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Old September 27, 2012, 03:16 PM   #51
Winchester_73
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Wow what an interesting thread I started. I figured when I asked about Vietnam + sniping, a good thread would develop.

As far as this guy, I acknowledge it could be true. However, I looked at it this way: there are sure a lot of non-standard things about his story:

I initially only asked if he made it to Vietnam (I saw he was old enough) and he says "ya, I was a sniper". From a physical stand point, he was short and had some curvature of his spine, and he had COPD, so he was on oxygen. I took it initially as he was trying to compensate for his disability / poor health or trying to impress me, who is younger than him. It was just my suspicion. I have a hard time believing actual snipers would mention it so casually and so readily as he did.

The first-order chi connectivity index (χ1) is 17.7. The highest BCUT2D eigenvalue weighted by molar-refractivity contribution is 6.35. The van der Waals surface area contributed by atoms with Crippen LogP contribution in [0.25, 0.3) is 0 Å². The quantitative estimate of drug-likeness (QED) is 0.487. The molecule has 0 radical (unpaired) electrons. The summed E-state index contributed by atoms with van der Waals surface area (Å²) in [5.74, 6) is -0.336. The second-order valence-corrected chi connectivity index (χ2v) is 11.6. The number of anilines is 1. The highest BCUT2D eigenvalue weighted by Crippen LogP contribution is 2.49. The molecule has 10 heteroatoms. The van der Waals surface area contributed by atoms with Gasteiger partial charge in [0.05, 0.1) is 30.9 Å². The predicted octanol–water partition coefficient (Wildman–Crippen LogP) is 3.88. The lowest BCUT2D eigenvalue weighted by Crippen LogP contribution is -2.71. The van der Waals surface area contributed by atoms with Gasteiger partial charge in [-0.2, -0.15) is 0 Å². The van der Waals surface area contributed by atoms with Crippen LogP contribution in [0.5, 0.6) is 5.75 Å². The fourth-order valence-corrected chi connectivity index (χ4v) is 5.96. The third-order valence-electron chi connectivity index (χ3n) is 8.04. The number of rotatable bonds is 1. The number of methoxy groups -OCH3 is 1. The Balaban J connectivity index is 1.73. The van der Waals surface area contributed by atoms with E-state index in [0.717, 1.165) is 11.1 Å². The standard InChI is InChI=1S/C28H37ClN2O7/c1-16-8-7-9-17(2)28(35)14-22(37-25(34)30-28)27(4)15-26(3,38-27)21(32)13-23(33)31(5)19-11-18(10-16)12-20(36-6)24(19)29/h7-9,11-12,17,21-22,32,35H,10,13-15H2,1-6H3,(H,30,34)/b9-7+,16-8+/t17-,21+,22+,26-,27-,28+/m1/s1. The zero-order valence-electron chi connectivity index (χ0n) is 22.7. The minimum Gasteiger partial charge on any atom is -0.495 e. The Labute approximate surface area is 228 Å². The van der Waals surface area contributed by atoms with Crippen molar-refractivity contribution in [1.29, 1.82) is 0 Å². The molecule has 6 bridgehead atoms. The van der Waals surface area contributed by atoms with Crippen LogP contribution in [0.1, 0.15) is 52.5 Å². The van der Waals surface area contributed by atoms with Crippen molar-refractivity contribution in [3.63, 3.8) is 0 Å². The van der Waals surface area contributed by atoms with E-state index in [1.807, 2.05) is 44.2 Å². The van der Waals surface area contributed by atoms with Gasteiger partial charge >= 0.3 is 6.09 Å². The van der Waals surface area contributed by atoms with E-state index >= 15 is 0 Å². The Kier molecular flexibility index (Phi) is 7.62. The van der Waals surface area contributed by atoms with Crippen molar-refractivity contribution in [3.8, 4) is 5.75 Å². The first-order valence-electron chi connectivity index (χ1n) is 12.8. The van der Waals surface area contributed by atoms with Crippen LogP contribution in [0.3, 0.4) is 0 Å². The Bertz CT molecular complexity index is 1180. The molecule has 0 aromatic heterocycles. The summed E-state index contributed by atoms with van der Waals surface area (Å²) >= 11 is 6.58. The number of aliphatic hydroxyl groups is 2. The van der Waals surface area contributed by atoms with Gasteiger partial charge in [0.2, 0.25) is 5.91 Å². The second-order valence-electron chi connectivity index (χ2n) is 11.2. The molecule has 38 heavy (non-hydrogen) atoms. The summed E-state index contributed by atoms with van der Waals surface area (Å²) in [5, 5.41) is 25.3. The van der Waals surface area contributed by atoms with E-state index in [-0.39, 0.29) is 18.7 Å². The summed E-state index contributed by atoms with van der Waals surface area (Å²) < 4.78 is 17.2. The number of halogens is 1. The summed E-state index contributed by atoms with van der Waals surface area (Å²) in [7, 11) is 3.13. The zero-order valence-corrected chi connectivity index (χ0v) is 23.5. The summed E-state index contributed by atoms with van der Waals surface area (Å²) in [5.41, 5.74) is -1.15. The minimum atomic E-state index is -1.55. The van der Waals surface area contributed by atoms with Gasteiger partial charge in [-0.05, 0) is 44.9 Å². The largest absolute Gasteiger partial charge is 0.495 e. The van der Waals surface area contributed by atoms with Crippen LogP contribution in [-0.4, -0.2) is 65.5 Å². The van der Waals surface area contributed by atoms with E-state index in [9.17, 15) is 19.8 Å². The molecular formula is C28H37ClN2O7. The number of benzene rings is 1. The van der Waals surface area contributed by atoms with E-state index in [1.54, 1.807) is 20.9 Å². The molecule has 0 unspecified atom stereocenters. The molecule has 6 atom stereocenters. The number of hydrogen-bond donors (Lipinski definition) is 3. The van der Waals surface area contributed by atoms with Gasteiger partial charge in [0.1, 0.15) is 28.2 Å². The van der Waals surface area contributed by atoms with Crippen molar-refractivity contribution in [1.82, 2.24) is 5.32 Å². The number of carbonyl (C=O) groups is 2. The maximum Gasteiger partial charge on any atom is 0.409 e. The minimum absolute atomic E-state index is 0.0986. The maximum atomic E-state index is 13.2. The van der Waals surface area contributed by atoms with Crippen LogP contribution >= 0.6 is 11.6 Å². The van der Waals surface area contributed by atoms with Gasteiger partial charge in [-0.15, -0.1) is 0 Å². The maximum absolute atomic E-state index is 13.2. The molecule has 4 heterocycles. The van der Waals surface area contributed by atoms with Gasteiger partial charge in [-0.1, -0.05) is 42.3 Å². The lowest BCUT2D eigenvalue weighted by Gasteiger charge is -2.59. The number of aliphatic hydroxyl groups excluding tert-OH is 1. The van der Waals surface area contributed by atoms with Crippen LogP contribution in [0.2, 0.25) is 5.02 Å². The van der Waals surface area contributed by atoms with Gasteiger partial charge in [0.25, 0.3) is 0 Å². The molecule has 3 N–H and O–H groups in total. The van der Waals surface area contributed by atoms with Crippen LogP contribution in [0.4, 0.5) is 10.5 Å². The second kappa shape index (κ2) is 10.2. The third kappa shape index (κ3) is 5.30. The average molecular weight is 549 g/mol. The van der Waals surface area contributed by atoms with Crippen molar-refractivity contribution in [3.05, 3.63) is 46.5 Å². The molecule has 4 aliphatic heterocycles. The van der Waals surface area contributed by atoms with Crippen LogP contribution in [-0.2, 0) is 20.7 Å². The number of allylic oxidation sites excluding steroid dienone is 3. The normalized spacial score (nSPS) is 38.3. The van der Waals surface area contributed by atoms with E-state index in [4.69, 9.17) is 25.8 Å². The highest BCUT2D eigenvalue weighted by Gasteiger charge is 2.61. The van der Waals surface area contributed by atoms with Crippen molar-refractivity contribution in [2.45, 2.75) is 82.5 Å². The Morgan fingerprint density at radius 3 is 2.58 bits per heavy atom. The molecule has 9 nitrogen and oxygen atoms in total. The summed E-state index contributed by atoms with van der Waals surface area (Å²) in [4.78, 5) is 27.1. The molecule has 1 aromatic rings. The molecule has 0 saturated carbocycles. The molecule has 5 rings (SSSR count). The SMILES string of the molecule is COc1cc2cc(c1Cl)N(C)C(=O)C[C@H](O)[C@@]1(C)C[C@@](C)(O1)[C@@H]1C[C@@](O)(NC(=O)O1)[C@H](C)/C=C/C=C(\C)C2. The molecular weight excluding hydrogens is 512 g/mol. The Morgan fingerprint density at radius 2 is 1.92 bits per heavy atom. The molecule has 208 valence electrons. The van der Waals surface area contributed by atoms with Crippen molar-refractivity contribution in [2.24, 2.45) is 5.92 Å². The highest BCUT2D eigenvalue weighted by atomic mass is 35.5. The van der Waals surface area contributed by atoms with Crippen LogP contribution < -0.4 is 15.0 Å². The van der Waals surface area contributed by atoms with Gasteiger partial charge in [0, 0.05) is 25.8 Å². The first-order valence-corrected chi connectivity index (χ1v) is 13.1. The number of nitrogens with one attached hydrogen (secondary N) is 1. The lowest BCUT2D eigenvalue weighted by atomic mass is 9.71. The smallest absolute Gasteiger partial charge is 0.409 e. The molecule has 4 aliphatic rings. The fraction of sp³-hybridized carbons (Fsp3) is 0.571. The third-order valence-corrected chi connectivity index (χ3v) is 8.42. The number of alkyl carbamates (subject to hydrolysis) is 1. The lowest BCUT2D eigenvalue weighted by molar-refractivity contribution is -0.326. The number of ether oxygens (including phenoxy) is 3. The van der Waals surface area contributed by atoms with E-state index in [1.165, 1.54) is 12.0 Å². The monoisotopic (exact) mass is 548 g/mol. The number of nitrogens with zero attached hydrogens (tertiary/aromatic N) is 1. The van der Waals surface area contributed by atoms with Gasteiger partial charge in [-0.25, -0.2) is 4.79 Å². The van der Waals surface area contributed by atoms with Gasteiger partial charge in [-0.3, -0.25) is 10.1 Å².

Also consider:

Non standard main arm. He endorsed that he never had a scope, but was a sniper. No mention of any bolt action rifle. Non standard side arm - misc 9mm pistol. While possible, the whole thing was just non standard to me. Of course, I acknowledge the "possibility" of his story and so I started this thread.

For those who believed him, understand at a VA hospital, everyone saw combat, won medals, saved their best friend, and was the best shot of their platoon, or company, etc. There are some who say "I stayed stateside" but many others who want others to be impressed by what they did or saw, and so they stretch the truth or outright lie. It happens all the time. Even in the gun world, I've met many supposed gun collectors who I could tell were full of it after 5 min. People who actually have great collections don't brag to strangers unless they're an idiot. The people who brag the most are often those who feel the most inadequate about themselves. Initially, I looked at this supposed Vietnam sniper as one of those guys, but I was curious enough to post this thread. I am much more a WWII historian than any other war or conflict. Vietnam is not an area I am very well versed in.